Retinoblastoma - Childhood: Stages

Approved by the Cancer.Net Editorial Board, 04/2020

ON THIS PAGE: You will learn about how doctors describe a cancer’s growth or spread. This is called the stage. Use the menu to see other pages.

Staging is a way of describing where the cancer is located, if or where it has spread, and whether it is affecting other parts of the body.

Doctors use diagnostic tests to find out the cancer's stage, so staging may not be complete until all the tests are finished. Knowing the stage helps the doctor to decide what kind of treatment is best and can help predict a patient's prognosis, which is the chance of recovery. There are different stage descriptions for different types of cancer.

After a retinoblastoma has been found, the doctor will determine the extent of disease in the eye and if the disease has spread outside the eye. This is called staging, and it helps doctors plan treatment. First, the doctor will determine if the retinoblastoma is intraocular or extraocular.

  • Intraocular. This means that cancer occurs in 1 or both eyes, but has not spread into surrounding tissues or other parts of the body.

  • Extraocular. The cancer has spread to tissues around the eye(s) or to other parts of the body.

For intraocular retinoblastoma, there is an additional staging system to help doctors plan treatment. This system is called the International Classification System for Intraocular Retinoblastoma. 

Intraocular retinoblastomas are classified as Group A through E, based on the extent of the tumor growth and the cancer's effects on the eye. The group classification also indicates the chance that the affected eye or eyes can be saved with treatment. 

International Classification System for Intraocular Staging

Group A:

  • Very low risk of losing the affected eye(s)

  • Small tumors, 3 millimeters (mm) or smaller

  • Tumors are only in the retina, the layer of tissue at the back of the eye

  • Tumors are not near the foveola (the central "pit" of the retina) or the optic nerve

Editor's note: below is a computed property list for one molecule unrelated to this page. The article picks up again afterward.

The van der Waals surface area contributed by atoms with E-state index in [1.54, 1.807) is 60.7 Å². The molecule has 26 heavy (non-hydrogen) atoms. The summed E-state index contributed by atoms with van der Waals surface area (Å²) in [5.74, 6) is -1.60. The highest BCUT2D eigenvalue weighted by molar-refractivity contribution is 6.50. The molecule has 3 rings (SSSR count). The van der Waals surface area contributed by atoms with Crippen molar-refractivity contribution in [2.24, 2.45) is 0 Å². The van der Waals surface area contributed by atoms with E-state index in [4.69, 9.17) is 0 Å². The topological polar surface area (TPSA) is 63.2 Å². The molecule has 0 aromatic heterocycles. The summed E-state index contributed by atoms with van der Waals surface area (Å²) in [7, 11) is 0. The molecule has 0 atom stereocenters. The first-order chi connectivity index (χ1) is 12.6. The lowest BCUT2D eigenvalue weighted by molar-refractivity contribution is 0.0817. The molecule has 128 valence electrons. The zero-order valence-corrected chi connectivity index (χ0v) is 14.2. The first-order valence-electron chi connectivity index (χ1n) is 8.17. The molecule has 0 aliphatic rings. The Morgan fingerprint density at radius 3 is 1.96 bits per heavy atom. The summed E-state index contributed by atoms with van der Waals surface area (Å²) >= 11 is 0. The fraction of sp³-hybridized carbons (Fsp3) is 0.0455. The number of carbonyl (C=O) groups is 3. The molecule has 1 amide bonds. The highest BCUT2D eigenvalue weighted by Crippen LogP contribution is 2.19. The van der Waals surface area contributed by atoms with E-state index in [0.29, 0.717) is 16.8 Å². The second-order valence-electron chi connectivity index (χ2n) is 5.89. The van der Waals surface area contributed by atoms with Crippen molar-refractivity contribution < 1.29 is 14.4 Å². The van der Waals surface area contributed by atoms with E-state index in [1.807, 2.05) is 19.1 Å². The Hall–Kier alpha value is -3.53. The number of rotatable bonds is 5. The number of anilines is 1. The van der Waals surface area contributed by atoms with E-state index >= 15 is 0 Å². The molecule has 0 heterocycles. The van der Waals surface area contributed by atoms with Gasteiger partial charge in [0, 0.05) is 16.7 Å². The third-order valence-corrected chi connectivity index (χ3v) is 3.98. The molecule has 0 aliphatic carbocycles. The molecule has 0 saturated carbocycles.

• No tumors are floating in the eye, known as vitreous seeding

  • No retinal detachment, an emergency situation where the retina is pulled away from its normal position

Group B:

  • Low risk of losing the affected eye(s)

  • One or more tumors are larger than 3 mm

  • Tumors are only in the retina

  • No vitreous seeding. Vitreous seeding is when the tumors have spread into the vitreous, a clear gel-like fluid that fills the eye 

  • No retinal detachment more than 5 mm from the tumor base

Group C:

  • Moderate risk of losing the affected eye(s)

  • Tumors are well-defined

  • Some spread of tumors under the retina, known as subretinal seeding

  • Tumors may have also spread into the vitreous, known as vitreous seeding

  • There is retinal detachment and it is more than 5 mm from the tumor base up to a complete retinal detachment 

Group D:

  • There is a high risk of losing the affected eye(s)

  • Tumor spread is extensive into the vitreous/beneath the retina 

  • Vitreous or sub-retinal snowballs/masses

  • There is retinal detachment and it is more than 5 mm from the tumor base up to a complete retinal detachment

Group E:

Intraocular retinoblastomas that are classified as group E have damaged the eye extensively. There is almost no chance of saving the affected eye(s).